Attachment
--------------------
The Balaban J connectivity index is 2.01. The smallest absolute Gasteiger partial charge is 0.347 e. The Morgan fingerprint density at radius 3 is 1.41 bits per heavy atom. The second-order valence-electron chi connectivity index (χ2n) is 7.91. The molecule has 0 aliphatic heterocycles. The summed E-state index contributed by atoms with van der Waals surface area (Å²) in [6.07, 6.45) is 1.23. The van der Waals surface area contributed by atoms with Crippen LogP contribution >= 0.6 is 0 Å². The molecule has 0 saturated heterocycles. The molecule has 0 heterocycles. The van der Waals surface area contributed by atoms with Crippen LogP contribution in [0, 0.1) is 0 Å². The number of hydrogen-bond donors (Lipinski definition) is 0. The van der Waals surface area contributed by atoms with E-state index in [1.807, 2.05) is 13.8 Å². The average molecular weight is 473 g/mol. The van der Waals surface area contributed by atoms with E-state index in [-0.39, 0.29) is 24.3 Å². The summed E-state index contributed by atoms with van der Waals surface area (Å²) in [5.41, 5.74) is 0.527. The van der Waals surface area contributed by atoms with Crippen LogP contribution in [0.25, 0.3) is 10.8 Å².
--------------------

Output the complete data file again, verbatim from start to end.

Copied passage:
The Balaban J connectivity index is 2.01. The smallest absolute Gasteiger partial charge is 0.347 e. The Morgan fingerprint density at radius 3 is 1.41 bits per heavy atom. The second-order valence-electron chi connectivity index (χ2n) is 7.91. The molecule has 0 aliphatic heterocycles. The summed E-state index contributed by atoms with van der Waals surface area (Å²) in [6.07, 6.45) is 1.23. The van der Waals surface area contributed by atoms with Crippen LogP contribution >= 0.6 is 0 Å². The molecule has 0 saturated heterocycles. The molecule has 0 heterocycles. The van der Waals surface area contributed by atoms with Crippen LogP contribution in [0, 0.1) is 0 Å². The number of hydrogen-bond donors (Lipinski definition) is 0. The van der Waals surface area contributed by atoms with E-state index in [1.807, 2.05) is 13.8 Å². The average molecular weight is 473 g/mol. The van der Waals surface area contributed by atoms with E-state index in [-0.39, 0.29) is 24.3 Å². The summed E-state index contributed by atoms with van der Waals surface area (Å²) in [5.41, 5.74) is 0.527. The van der Waals surface area contributed by atoms with Crippen LogP contribution in [0.25, 0.3) is 10.8 Å².